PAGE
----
US lawmakers visiting The Hague say Russian President Putin is committing genocide in Ukraine

US lawmakers visiting The Hague say Russian President Putin is committing genocide in Ukraine

The Hague (Netherlands) – Members of the US House of Representatives Foreign Affairs Committee said on Wednesday that Russian President Vladimir Putin is committing genocide in Ukraine. Their comments came one day before their scheduled meeting with the Prosecutor of the International Criminal Court.

In March, the International Criminal Court issued an international decision Arrest warrant for Putin On charges of committing war crimes, and accusing him of personal responsibility for those crimes Kidnapping of children from Ukraine. But he has not yet been charged with any other charges committed by Russian forces since their invasion of Ukraine more than 18 months ago.

The committee’s chairman, Rep. Michael McCaul, a Republican from Texas, told reporters during a visit to The Hague that Putin “tried to erase a culture, a people and a religion, and that is the definition of genocide.”

Another committee member, Ann Wagner, a Republican from Missouri, agreed to talk about “the crimes against humanity, the outright genocide that this man committed.”

Gerry Connolly, a Democrat from Virginia, said that even before the war, Putin was denying the existence of Ukraine as a country and a people.

“So I think he himself brought up the issue of genocide, and his behavior afterward filled in the blanks,” Connolly said.

Their comments on Wednesday came across as Russian Market bombing In eastern Ukraine, it killed at least 16 people and injured many more. The attack was launched while US Secretary of State Antony Blinken was visiting Kiev and was expected to announce more than $1 billion in new US funding.

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On Thursday, committee members will meet with ICC Prosecutor Karim Khan and visit the European Union Agency for Criminal Justice Cooperation, or Eurojust, which hosts the International Center for the Prosecution of Crimes of Aggression against Ukraine. The center aims to support countries that are already filing cases against senior Russian leaders on charges of committing the crime of aggression. The ICC can prosecute crimes, including genocide, but it does not have jurisdiction over the crime of aggression.

McCaul said committee members will look at “the evidence itself and how we can help The Hague gather more evidence and intelligence to prove the case against Putin.”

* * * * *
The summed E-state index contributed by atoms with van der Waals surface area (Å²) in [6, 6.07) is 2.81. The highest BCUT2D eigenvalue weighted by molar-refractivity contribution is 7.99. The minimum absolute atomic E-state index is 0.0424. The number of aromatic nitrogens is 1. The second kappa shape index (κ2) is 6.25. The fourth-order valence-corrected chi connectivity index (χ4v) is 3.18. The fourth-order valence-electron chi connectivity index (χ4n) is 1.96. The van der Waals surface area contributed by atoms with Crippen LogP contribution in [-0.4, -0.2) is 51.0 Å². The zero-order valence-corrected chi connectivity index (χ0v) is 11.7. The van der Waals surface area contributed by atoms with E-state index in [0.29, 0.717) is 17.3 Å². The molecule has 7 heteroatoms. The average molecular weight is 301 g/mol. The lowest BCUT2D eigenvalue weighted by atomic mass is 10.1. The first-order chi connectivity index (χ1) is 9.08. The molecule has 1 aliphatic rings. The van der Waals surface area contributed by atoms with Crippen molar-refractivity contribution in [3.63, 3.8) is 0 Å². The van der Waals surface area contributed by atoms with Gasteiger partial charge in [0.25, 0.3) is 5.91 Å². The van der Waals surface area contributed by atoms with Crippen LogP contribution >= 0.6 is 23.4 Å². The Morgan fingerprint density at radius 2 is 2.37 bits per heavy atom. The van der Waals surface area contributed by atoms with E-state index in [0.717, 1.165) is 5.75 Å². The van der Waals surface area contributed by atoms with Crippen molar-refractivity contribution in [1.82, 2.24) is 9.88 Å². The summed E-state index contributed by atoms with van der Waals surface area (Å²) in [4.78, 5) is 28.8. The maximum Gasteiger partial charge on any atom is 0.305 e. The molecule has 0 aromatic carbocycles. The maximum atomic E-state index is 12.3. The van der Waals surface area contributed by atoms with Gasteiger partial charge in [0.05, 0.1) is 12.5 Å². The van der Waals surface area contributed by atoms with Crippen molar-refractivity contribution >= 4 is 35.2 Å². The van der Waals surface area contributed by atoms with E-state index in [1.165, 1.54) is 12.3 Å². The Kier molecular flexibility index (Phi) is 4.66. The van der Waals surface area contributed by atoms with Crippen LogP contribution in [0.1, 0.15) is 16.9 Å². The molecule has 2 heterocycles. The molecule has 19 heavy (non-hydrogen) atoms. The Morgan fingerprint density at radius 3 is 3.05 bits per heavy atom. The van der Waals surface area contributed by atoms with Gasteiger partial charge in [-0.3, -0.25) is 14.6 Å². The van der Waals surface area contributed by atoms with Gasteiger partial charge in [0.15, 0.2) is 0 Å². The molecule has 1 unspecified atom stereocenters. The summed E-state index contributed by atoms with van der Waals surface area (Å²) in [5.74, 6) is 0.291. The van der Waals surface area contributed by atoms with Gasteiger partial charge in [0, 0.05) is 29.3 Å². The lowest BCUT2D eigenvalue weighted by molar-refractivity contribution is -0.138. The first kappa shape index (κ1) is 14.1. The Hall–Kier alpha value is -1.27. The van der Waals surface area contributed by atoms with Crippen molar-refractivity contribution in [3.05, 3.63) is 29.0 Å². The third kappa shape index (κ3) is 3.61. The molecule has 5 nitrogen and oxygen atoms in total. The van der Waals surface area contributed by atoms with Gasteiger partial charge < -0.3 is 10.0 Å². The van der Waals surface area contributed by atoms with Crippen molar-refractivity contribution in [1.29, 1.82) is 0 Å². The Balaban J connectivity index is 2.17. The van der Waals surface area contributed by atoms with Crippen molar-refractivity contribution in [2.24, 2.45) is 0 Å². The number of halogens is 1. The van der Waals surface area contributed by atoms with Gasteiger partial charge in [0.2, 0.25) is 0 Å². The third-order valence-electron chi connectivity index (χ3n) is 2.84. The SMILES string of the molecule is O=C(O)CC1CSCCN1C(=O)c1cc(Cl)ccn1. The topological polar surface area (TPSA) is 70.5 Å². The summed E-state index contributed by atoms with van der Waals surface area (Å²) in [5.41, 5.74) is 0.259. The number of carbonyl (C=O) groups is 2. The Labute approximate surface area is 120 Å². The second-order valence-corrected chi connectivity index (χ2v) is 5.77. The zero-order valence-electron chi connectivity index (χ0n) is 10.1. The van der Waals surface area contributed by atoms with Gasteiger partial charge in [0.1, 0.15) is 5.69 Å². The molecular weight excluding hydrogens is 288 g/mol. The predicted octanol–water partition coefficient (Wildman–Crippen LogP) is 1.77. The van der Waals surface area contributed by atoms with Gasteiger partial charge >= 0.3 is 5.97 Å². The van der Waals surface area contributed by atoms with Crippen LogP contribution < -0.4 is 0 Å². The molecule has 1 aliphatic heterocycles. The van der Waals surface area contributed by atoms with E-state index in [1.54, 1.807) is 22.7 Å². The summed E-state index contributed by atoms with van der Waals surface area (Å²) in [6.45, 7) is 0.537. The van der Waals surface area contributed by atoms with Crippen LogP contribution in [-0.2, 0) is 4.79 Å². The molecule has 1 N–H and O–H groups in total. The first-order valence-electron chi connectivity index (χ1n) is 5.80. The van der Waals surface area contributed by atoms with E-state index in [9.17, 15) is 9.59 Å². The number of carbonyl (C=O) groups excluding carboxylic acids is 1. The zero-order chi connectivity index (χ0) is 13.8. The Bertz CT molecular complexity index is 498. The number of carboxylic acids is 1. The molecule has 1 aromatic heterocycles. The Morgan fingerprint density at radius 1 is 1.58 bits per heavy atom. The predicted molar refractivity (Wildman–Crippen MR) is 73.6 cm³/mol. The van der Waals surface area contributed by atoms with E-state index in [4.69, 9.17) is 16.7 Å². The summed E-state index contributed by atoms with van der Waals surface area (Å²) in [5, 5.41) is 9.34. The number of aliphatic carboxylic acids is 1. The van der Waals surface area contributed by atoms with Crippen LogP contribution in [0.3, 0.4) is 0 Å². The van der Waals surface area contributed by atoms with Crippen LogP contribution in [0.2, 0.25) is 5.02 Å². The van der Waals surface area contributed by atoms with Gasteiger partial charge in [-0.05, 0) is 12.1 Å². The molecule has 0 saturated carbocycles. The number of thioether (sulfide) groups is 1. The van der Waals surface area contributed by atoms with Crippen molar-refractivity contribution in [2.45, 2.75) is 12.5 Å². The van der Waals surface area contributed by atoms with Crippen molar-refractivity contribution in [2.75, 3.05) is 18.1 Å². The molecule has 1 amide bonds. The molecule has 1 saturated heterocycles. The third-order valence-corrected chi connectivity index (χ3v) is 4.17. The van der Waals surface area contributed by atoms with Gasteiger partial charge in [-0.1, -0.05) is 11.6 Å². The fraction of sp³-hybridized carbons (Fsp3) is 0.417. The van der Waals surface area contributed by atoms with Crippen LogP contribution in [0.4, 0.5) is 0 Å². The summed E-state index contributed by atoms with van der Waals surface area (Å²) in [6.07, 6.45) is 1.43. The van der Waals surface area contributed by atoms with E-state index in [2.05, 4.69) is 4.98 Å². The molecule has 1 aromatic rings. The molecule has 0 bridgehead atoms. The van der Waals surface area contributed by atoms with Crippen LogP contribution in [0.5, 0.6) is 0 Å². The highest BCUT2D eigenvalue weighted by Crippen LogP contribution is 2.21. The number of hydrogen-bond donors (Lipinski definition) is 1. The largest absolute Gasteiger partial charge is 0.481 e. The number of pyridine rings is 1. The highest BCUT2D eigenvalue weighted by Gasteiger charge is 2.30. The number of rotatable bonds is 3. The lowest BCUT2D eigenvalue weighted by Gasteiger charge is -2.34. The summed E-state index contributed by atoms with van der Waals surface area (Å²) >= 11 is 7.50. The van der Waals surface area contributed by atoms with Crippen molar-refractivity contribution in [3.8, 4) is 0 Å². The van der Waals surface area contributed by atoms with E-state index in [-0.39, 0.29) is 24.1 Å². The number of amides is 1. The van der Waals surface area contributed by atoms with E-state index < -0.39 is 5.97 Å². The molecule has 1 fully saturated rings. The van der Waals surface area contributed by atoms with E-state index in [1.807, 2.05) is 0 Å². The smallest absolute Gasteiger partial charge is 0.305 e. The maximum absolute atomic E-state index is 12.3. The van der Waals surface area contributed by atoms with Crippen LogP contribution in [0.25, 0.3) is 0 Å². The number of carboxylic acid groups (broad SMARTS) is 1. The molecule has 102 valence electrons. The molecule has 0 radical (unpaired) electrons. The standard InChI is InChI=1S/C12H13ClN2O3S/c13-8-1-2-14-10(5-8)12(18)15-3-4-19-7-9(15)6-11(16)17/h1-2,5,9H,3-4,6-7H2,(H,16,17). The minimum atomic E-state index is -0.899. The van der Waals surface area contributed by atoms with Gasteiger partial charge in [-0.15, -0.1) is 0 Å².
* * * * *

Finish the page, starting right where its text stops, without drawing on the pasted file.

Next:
The United States is not a member state of the ICC, and during the administration of former President Donald Trump, it imposed sanctions on the former ICC prosecutor and several of his aides to pursue investigations into alleged war crimes committed by US forces in Afghanistan and Iraq and Israeli soldiers. In the West Bank and Gaza Strip.

But since the outbreak of war in Ukraine, the relationship has changed. Last month, the Attorney General Merrick Garland The US Department of Justice said it cooperates with and supports the court Ukrainian prosecutors are investigating war crimes s.

Although the arrest warrant issued for Putin carries great moral weight, it is unlikely to lead to him appearing in a courtroom in The Hague any time soon because Moscow does not recognize the court’s jurisdiction or extradite its citizens.

The visiting congressional delegation also includes Gregory Meeks, D.N.Y.; Madeleine Dean, Democrat from Pennsylvania; Thomas Kane, RNJ; and Bill Huizenga, Republican of Michigan. They are also holding meetings in the Netherlands with Dutch government officials and members of Parliament, among others.

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The delegation’s visit to Europe aims to strengthen relations with the strategic allies of the United States, as well as discuss support for NATO and Ukraine, ways to hold Russia accountable for its actions in Ukraine, and how to confront common threats from China.


This story corrects that Ann Wagner is a Republican from Missouri.


Follow AP’s coverage of the war in Ukraine on

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